On our last trip to Giggleswick I did a walk that took me to nearby Long Preston and on the way I bagged a trig point at Hunter Bark. Before setting off on this trip Lynnie requested, even though we have not been here for almost two years, we did some new walks whilst staying at Brigholme Farm. So I have planned a route taking in a couple of familiar spots but also walking paths we have not previously covered.
We leave Brigholme Farm by turning right and heading into Settle. On reaching the market square we leave the town via Constitution Hill and follow the road until it reaches the wide footpath that continues steeply upwards between two dry stone walls.
Through the gate at the top of the track we soon veer right to continue even more steeply uphill. As we climb we stop to admire the views back behind us. To the left is Settle and Giggleswick and to the right in the foreground is Langcliffe High Mill.
We are now on the route of the Dales High Way and follow the well-worn grass path to reach a gate. We go through and continue along the path with the impressive looking Warrendale Knotts on our left.
The scenery here is stunning and it gets even better as we go over the brow of a hill and head towards Attermire Scar.
On reaching a junction of footpaths we go right and head uphill to skirt the side of Sugar Loaf Hill and then as we head towards a gate stop to look at an Old Lime Kiln. These kilns are part of agricultural history, the lime was burnt and then spread on the fields as a fertiliser. If you look carefully you can frequently spot these features on farmland around the Dales.
We reach a ladder stile and cross to join Stockdale Lane and continue along this track to reach High Hill Lane where we turn right and then very soon left into Lambert Lane. This is a cracking walled track which soon passes Preston’s Barn.
We are now on the route of the Pennine Bridleway and we stay with this by turning left at a junction of Lambert Lane and Mitchell Lane. This broad track leads us past Black’s Plantation, we stay left at a fork in the track to stay on the Pennine Bridleway heading south. As the track reaches the access land of Hunter Bark we detour right to follow a path which leads uphill around the disused quarries. There are cracking views from the top of the hill.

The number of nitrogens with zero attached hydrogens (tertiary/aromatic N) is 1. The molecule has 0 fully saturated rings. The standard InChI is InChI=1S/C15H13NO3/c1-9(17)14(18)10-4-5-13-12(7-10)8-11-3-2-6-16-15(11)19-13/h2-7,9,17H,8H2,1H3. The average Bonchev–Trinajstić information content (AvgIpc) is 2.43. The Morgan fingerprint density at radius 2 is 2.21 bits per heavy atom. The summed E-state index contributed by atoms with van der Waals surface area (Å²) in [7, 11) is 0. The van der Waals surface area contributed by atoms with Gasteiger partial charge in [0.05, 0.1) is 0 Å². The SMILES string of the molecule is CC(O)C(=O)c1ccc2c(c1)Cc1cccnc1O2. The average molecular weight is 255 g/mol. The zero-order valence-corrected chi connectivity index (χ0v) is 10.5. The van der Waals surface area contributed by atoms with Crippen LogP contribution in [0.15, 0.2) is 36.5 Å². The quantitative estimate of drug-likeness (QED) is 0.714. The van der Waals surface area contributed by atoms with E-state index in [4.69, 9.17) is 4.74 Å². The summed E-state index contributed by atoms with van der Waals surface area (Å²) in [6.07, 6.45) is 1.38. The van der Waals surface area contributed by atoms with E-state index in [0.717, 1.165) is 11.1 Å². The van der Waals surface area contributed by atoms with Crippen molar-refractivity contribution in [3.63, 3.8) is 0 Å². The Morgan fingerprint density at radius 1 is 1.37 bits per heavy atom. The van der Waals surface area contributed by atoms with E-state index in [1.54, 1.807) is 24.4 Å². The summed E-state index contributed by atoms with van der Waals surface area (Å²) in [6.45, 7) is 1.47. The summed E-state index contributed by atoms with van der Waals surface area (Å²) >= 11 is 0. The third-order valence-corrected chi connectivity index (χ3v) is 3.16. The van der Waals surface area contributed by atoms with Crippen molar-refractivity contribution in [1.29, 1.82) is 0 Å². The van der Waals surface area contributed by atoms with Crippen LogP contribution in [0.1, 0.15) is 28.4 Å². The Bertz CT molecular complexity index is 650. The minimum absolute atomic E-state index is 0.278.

We follow the path as it descends to rejoin the track and continue past a fenced section of access land to reach a newly installed kissing gate with a footpath signposted to Mearbeck.
The footpath leads along the edge of the field; however we take a detour over the open access land to head up a grassy track to reach the summit of the hill in order to bag the Hunter Bark trig pillar. I have been here before but it is a new one for Lynnie.
From the trig we head to the south west corner of the access land and rejoin the footpath. After going through a gate this route continues across fields of pasture towards High Mearbeck Farm.
At the farm the farmer points us in the direction of the path we need to head back towards Settle. This way-marked path goes to the right passing a cottage and heading north to Mearbeck Wood. In the woods at a fork in the footpath we go right keeping close to a boundary wall and the top of the wood.
As the path emerges from the trees it descends steeply to a field of pasture and then goes through a wall gate to reach Cleatop Wood. This area is owned by the Woodland Trust.
The clear path leads us to a field of pasture, here we follow the path along the edge keeping a wall on our right had side. We then cross two further fields to reach the farm track to Lodge Farm. We cross this track and join Brockhole Lane and follow this back towards Settle.
Nearing Settle we pass allotments and then reach a road, we turn left then at the junction with Ingfield Lane we go left and then continue on to a crossroads where go straight over and then follow the road back towards Brigholme Farm CL. Our walk has covered eight and a half miles and ticked the box for being a new walk for us in this area. Tomorrow I have plans to walk a more familiar route and head up Ingleborough, but I will have to break the news to Lynnie gently.
You can view this 8.5 mile walk on OS Maps and download the GPX File Here (Subscription to OS Maps Required)
To follow this walk you will need Ordnance Survey Outdoor Leisure Map OL2 – Yorkshire Dales – Western Area
13th September 2021
© Two Dogs and an Awning (2021)